Every visit with a patient is an opportunity to teach them about the different aspects of eye health. By encouraging regular eye examinations, I can reinforce basic wellness tips to help keep my patients’ eyes healthy and reduce the possibility of vision loss.
One month into 2017 and the eye care industry has hit the ground running. Here are just a few articles that caught our eye this month.
The temperature is dropping, it’s getting darker earlier and nothing sounds better than snuggling up by the fire with hot chocolate and a book. Yes, winter is coming! From more time spent inside to trying to keep the wind from whipping snow in your eyes, the return of winter weather brings with it hazards that you may have forgotten about over the course of the last year. Before you hit the slopes or start building snowmen, it’s a good idea to prepare your eyes for the risks that come with seasonal changes in weather and activities.
This November, we are bringing awareness to National Diabetic Eye Disease Month. Diabetes affects 380 million people worldwide and is a leading cause of kidney failure, amputations, heart failure, stroke, and most pertinent, blindness. Defined by the inability of the body to produce or process insulin correctly, resulting in higher than normal blood sugar1, diabetes has three classifications:
- Type 1: The pancreas does not produce insulin.
- Type 2: The body doesn’t process insulin correctly.
- Gestational: A pregnant woman’s body does not produce insulin or use the insulin it needs correctly. It can occur in women who have never had diabetes and typically goes away after the baby is born.
If you have any type of diabetes, you may be at risk of developing diabetic eye disease.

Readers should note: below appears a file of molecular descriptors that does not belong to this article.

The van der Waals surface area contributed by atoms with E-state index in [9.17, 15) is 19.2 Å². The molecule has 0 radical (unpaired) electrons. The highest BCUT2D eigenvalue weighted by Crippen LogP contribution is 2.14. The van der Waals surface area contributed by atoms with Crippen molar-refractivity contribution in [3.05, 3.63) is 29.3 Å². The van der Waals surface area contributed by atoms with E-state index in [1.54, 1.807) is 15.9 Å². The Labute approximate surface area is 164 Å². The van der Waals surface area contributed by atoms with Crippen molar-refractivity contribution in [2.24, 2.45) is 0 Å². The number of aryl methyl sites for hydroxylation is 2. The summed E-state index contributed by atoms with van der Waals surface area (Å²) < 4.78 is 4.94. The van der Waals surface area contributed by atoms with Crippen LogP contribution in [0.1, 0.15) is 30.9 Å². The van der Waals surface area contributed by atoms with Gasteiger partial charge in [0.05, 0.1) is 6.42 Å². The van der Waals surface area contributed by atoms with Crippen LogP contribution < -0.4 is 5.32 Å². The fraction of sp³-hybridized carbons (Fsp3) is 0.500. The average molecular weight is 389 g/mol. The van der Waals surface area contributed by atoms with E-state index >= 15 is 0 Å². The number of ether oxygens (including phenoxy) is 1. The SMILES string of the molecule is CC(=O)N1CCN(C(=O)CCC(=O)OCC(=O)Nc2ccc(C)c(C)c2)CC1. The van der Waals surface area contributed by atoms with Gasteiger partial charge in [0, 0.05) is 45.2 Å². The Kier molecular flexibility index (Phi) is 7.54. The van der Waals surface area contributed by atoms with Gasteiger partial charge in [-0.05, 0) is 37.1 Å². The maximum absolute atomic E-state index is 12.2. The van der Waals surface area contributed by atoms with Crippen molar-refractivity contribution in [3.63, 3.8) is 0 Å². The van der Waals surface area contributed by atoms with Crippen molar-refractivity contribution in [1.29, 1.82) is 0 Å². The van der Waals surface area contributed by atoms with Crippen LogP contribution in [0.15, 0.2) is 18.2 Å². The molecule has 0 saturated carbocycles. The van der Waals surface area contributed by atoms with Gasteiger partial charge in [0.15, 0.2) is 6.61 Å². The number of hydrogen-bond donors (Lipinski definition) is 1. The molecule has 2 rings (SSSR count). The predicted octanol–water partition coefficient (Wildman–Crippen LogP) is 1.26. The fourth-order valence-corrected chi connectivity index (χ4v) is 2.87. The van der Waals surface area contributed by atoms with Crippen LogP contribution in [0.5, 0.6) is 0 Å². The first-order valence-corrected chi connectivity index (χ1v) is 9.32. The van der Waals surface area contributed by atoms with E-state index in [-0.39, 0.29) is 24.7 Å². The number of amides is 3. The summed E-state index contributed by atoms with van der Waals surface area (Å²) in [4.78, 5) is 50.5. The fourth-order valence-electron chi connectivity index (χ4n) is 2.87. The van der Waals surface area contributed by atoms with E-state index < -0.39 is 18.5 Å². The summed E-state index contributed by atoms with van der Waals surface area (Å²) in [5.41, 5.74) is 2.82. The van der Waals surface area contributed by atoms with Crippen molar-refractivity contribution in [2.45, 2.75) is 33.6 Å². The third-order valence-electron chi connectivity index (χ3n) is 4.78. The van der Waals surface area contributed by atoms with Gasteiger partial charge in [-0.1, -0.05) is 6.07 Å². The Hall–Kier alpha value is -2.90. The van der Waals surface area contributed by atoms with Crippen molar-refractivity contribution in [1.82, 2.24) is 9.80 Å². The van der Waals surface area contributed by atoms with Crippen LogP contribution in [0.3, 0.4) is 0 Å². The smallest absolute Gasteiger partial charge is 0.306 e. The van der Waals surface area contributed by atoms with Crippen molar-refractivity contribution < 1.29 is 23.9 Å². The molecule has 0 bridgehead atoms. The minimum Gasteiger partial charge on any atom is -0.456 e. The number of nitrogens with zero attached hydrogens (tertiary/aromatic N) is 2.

Now that October is here, Halloween is fast approaching and winter will be following tight on its heels. But before the deluge of merriment and its accompanying housecleaning and decorating activities begins, you should consider celebrating another fall occasion: Eye Injury Prevention Month!
Fall is a time of damp streets and changing colors, when the bright pinks and oranges of spring and summer give way to the rusts and ambers of falling leaves. So if all those vibrant, pollen-filled plants are gone and even the trees are giving up, you might be wondering, “why the heck am I still sneezing!?”
Now that it’s October, we’ll be celebrating Eye Injury Prevention month, but before we do that, let’s look at another important subject: eye injuries in sports. Prevent Blindness America designates September as Sports Eye Safety Month.
In the first part of our series on dry eye disease, we discussed the many causes of the condition. Now we’ll turn our focus to the symptoms that sufferers are likely to experience and how proper diagnosis is key to your treatment regimen.
August is National Eye Exam Month, and I know what you might be thinking: gee… thrilling! In terms of excitement, it’s not exactly National Frisbee Day or National Skydiving Week, but think for a moment about what you need to participate in either of those. Give up? It’s healthy eyes!
In our last post about children’s eye health, we focused on the importance of regular eye exams. As we near the end of Prevent Blindness America’s (PBA) Children’s Eye Health and Safety Month, we turn to keeping eyes safe at home.